Submerged atomic resolution imaging of calcium carbonate crystal surface

Sep 05, 2011 By Mikiko Tanifuji
Atomic sequences of a calcite (1014) surface and an aragonite (001) surface along with their model drawings (bottom). Blue indicates the calcium atoms in calcite; red, the oxygen atoms; and green, the calcium atoms in aragonite. Credit: National Institute for Materials Science

Hard tissues of organisms, such as bones and shells, are composed of inorganic minerals (biominerals). While these substances are created by biomineralization, which will be discussed later, many uncertainties remain in the mechanism.

Research scientists at Tohoku University, Japan, have been conducting studies designed to elucidate the crystal growth mechanisms of shells, in which a calcium carbonate crystal, which is normally stable only in a high-pressure phase, is formed under normal temperature and pressure conditions. It is necessary to observe the atomic structural changes of the growing crystal surface in solution. Under such circumstances, a system capable of high-resolution surface observation in a liquid environment would be ideal.

Changes in the atomic sequence of the calcite substrate surface with an added growth solution containing the synthetic polypeptide and magnesium. The period required for one scan in this case was approximately 8 seconds. Credit: National Institute for Materials Science

Tsukamoto and Araki learned that the atomic force microscope (AFM) probe system developed by the Yamada group at Kyoto University could operate under such conditions and was available for use via the Kyoto Advanced Nanotechnology Network; an application was made for joint utilization and support. By using the FM-AFM system, based on leading-edge frequency-modulation (FM-AFM) technology, they successfully observed the crystal growth process in solution on the atomic level.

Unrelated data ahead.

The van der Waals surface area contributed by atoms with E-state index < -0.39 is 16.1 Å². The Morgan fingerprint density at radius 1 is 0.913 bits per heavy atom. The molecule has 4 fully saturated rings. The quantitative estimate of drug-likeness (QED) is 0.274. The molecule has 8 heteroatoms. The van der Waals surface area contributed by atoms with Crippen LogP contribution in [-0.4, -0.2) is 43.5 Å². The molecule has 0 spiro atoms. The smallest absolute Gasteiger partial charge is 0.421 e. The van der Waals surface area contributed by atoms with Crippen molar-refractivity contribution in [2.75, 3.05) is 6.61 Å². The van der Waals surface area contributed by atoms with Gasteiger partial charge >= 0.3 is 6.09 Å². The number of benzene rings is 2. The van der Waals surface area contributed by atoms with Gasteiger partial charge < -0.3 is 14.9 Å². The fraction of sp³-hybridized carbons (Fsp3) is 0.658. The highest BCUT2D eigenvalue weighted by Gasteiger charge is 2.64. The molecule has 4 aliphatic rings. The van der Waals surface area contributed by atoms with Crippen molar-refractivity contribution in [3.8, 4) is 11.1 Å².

Explore further: Toward making lithium-sulfur batteries a commercial reality for a bigger energy punch

More information: nanonet.nims.go.jp/english/mag… 8-24%2FFocus%2026-18

Provided by National Institute for Materials Science

5 /5 (1 vote)
add to favorites email to friend print save as pdf

Related Stories

First images of barnacle larva's footprint

Oct 27, 2008

(PhysOrg.com) -- The fouling or growth of sea organisms, such as barnacles, on ships’ hulls causes damage costing many billions of euros annually. In order to prevent this fouling, In Yee Phang of the University ...

Recommended for you

A nanosized hydrogen generator

3 hours ago

(Phys.org) —Researchers at the US Department of Energy's (DOE) Argonne National Laboratory have created a small scale "hydrogen generator" that uses light and a two-dimensional graphene platform to boost ...

For electronics beyond silicon, a new contender emerges

Sep 16, 2014

Silicon has few serious competitors as the material of choice in the electronics industry. Yet transistors, the switchable valves that control the flow of electrons in a circuit, cannot simply keep shrinking ...

Making quantum dots glow brighter

Sep 16, 2014

Researchers from the University of Alabama in Huntsville and the University of Oklahoma have found a new way to control the properties of quantum dots, those tiny chunks of semiconductor material that glow ...

The future face of molecular electronics

Sep 16, 2014

The emerging field of molecular electronics could take our definition of portable to the next level, enabling the construction of tiny circuits from molecular components. In these highly efficient devices, ...

User comments : 0